It’s that time of year. Coworkers are out sick, kids are missing school, and friends are posting on social media about all the nasty stomach bugs going around. In addition to over-the-counter solutions, many of you may be turning to all-natural remedies, including essential oils. But what would they have used in the 18th century?
“Influenza” was a word in use by the late 1700s but it was more commonly called the “contagious catarrh.” Robin Kipps and Sharon Cotner from the Apothecary explained oils were not in use then because there was plenty of fresh material readily available.” Today it is harder for some people to get access to such material which contributes to the contemporary use of essential oils,” Robin explains.
Many of you may use your oils in vaporizers especially to treat congestion. Interestingly, research from the period does show advice for breathing steam. Specifically, one treatment required you to pour boiling water over rosemary leaves and then inhale the steam.
Here are other ways colonists would have treated their symptoms.
TREATING COLD SYMPTOMS IN THE 18TH CENTURY
Fever: Peruvian Bark and Willow Bark were used to treat fevers. There were experiments taking place in the 18th century using thermometers to test a possible correlation between temperature and fever. But most doctors checked for an elevated pulse and warm skin to make their diagnosis.
Cough: Licorice (made into lozenges) and hot chocolate (made with spices) were both used as cough suppressants. Garlic syrup was also used as an expectorant to help break up “phlegms of the chest.” Today, we know garlic has a bonus benefit in that it acts as a weak antibiotic.
Hoarseness: Syrup of Marshmallow Roots was the way to go if all that coughing made your voice raspy. Also called “Althea,” the root is still used in modern medicines to help treat coughs.
Sore Throat: Honey, lemon, and sugar candy (equal parts) were mixed together and eaten to soothe the pain of a sore throat.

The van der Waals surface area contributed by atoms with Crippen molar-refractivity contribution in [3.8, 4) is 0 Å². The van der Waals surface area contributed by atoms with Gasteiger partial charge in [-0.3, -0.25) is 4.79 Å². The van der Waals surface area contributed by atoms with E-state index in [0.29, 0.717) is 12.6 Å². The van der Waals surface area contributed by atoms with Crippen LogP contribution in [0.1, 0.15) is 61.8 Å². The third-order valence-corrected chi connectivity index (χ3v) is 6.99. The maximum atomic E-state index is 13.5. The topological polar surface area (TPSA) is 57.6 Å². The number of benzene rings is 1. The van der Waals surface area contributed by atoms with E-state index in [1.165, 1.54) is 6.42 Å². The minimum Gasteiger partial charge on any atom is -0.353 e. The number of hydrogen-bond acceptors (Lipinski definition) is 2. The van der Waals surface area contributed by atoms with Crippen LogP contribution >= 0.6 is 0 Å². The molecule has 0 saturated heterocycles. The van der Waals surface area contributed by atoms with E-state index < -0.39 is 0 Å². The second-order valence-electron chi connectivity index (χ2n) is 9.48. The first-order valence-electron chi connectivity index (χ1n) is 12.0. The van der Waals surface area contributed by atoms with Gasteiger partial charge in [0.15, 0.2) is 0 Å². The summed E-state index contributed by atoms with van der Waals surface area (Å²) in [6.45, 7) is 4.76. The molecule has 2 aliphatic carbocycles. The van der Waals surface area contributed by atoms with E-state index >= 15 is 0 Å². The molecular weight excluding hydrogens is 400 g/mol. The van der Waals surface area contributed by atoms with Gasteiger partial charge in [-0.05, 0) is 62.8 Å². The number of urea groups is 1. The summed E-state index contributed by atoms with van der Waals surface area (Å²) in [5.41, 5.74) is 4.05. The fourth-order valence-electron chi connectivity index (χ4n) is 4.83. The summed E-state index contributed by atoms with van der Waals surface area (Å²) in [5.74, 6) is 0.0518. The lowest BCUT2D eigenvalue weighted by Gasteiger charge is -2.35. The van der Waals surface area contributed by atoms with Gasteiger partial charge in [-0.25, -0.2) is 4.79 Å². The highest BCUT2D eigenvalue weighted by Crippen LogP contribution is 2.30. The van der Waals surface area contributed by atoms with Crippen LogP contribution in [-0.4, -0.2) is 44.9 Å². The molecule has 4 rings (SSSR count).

Runny Nose: Lozenges of Sulfur were prescribed to help get your sniffles under control.
Upset Stomach: Mint was mashed with sugar into a paste and was used as a way to treat nausea.
There’s also evidence in both domestic and professional books from the 18th century that elderberry was used to treat colds. Modern science, of course, shows this botanical has some anti-viral properties.
In addition to these prescriptions, the doctor would also try to regulate the patient’s activities. It’s a regimen physicians still recommend to this day! Resting, staying in a warm bed, and eating foods that are easily digestible. The best suggestion? Chicken soup! It turns out, chicken soup has been the go-to remedy from as far back as the 12th century.
Again, a special thank you to Robin and Sharon for taking time out of their winter training in the Historic Area to help us with this post!
A reminder the Apothecary studies 18th-century medicine and encourages you to always discuss all of their medicines (including supplements) with your pharmacist before self-treatment. All natural does not mean it is always safe for everyone as some of the herbal treatments have side effects and can interact with prescription medications.
Special thanks to Fred Blystone for the pictures used in this post!
How do you treat your cold symptoms? Any family secrets passed down from generation to generation? Please, share them with the rest of us!